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Deconvoluting the Effect of the Hydrophobic and Hydrophilic Domains of an Amphiphilic Integral Membrane Protein in Lipid Bicontinuous Cubic Mesophases
- van ’t Hag, Leonie, Shen, Hsin-Hui, Lu, Jingxiong, Hawley, Adrian M., Gras, Sally L., Drummond, Calum J., Conn, Charlotte E.
- Langmuir 2015 v.31 no.44 pp. 12025-12034
- biopharmaceuticals, biosensors, cholesterol, crystallization, encapsulation, hydrophilicity, hydrophobicity, lipid bilayers, membrane proteins, microbial fuel cells, nanomaterials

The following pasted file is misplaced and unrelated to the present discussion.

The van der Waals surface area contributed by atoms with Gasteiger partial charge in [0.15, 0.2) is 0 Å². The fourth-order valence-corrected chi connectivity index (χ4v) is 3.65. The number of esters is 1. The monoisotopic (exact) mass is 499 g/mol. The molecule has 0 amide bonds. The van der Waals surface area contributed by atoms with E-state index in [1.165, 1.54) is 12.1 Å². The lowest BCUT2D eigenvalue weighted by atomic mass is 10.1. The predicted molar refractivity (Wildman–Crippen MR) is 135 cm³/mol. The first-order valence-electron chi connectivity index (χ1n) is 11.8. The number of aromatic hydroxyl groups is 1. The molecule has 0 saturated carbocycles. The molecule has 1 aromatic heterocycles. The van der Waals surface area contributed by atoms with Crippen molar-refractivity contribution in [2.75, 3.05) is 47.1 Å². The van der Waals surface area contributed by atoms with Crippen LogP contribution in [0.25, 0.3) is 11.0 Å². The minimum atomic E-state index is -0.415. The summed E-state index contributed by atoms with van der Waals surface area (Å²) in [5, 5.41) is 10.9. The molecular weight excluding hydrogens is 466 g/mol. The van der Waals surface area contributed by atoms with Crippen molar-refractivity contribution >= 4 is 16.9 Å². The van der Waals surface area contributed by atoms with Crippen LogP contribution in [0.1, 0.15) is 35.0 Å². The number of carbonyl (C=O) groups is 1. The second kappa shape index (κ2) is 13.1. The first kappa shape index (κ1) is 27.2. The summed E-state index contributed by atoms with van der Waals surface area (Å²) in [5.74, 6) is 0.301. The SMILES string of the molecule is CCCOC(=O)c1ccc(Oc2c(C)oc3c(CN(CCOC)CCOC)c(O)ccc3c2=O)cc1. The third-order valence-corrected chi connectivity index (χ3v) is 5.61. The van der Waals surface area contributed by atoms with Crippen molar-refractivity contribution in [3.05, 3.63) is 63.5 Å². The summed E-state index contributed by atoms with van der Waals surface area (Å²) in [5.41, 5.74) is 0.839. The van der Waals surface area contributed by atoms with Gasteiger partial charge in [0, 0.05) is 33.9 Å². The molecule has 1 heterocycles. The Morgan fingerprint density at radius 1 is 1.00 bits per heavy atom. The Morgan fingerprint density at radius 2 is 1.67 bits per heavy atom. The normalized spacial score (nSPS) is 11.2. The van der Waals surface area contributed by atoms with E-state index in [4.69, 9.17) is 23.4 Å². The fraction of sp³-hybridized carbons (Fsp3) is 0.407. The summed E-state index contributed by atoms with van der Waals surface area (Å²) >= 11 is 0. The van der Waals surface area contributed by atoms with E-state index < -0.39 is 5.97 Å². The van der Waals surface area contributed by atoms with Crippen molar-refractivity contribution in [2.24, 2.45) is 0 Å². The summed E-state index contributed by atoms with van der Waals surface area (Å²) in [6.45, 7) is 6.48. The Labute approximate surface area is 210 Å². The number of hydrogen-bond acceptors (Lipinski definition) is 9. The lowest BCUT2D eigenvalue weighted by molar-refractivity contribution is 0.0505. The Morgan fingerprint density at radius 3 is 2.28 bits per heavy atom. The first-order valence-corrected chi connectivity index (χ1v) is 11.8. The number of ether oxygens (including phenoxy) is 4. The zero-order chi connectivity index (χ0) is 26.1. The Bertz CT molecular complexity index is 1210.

- Lipidic bicontinuous cubic mesophases with encapsulated amphiphilic proteins are widely used in a range of biological and biomedical applications, including in meso crystallization, as drug delivery vehicles for therapeutic proteins, and as biosensors and biofuel cells. However, the effect of amphiphilic protein encapsulation on the cubic phase nanostructure is not well-understood. In this study, we illustrate the effect of incorporating the bacterial amphiphilic membrane protein Ag43, and its individual hydrophobic β⁴³ and hydrophilic α⁴³ domains, in bicontinuous cubic mesophases. For the monoolein, monoalmitolein, and phytantriol cubic phases with and without 8% w/w cholesterol, the effect of the full length amphiphilic protein Ag43 on the cubic phase nanostructure was more significant than the sum of the individual hydrophobic β⁴³ and hydrophilic α⁴³ domains. Several factors were found to potentially influence the impact of the hydrophobic β⁴³ domain on the cubic phase internal nanostructure. These include the size of the hydrophobic β⁴³ domain relative to the thickness of the lipid bilayer, as well as its charge and diameter. The size of the hydrophilic α⁴³ domain relative to the water channel radius of the cubic mesophase was also found to be important. The secondary structure of the Ag43 proteins was affected by the hydrophobic thickness and physicochemical properties of the lipid bilayer and the water channel diameter of the cubic phase. Such structural changes may be small but could potentially affect membrane protein function.